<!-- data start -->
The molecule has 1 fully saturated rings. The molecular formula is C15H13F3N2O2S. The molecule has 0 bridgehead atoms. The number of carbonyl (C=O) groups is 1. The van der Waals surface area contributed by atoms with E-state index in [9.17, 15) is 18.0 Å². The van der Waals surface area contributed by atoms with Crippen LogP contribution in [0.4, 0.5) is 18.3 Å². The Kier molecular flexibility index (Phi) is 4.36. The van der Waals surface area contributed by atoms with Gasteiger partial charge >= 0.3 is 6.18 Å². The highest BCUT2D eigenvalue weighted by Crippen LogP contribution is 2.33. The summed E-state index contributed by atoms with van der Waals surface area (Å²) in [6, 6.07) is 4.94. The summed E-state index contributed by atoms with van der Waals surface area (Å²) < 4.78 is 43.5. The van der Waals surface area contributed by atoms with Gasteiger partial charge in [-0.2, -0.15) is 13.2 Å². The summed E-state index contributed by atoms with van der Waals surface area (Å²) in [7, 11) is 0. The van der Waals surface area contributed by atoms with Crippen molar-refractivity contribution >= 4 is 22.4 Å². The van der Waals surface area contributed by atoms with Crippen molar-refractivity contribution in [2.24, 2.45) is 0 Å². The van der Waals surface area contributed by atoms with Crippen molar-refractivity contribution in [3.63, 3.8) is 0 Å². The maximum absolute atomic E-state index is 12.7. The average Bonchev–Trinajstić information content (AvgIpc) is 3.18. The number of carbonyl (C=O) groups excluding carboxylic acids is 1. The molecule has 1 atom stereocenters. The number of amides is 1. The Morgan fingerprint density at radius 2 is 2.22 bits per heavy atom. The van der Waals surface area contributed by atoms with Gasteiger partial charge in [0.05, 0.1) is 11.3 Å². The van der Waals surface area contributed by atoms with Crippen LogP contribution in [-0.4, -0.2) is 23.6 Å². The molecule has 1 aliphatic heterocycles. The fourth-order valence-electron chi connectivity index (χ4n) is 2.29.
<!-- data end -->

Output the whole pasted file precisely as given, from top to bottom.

The molecule has 1 fully saturated rings. The molecular formula is C15H13F3N2O2S. The molecule has 0 bridgehead atoms. The number of carbonyl (C=O) groups is 1. The van der Waals surface area contributed by atoms with E-state index in [9.17, 15) is 18.0 Å². The van der Waals surface area contributed by atoms with Crippen LogP contribution in [0.4, 0.5) is 18.3 Å². The Kier molecular flexibility index (Phi) is 4.36. The van der Waals surface area contributed by atoms with Gasteiger partial charge >= 0.3 is 6.18 Å². The highest BCUT2D eigenvalue weighted by Crippen LogP contribution is 2.33. The summed E-state index contributed by atoms with van der Waals surface area (Å²) in [6, 6.07) is 4.94. The summed E-state index contributed by atoms with van der Waals surface area (Å²) < 4.78 is 43.5. The van der Waals surface area contributed by atoms with Gasteiger partial charge in [-0.2, -0.15) is 13.2 Å². The summed E-state index contributed by atoms with van der Waals surface area (Å²) in [7, 11) is 0. The van der Waals surface area contributed by atoms with Crippen molar-refractivity contribution >= 4 is 22.4 Å². The van der Waals surface area contributed by atoms with Crippen molar-refractivity contribution in [2.24, 2.45) is 0 Å². The van der Waals surface area contributed by atoms with Crippen molar-refractivity contribution in [3.63, 3.8) is 0 Å². The maximum absolute atomic E-state index is 12.7. The average Bonchev–Trinajstić information content (AvgIpc) is 3.18. The number of carbonyl (C=O) groups excluding carboxylic acids is 1. The molecule has 1 atom stereocenters. The number of amides is 1. The Morgan fingerprint density at radius 2 is 2.22 bits per heavy atom. The van der Waals surface area contributed by atoms with Gasteiger partial charge in [0.05, 0.1) is 11.3 Å². The van der Waals surface area contributed by atoms with Crippen LogP contribution in [-0.4, -0.2) is 23.6 Å². The molecule has 1 aliphatic heterocycles. The fourth-order valence-electron chi connectivity index (χ4n) is 2.29.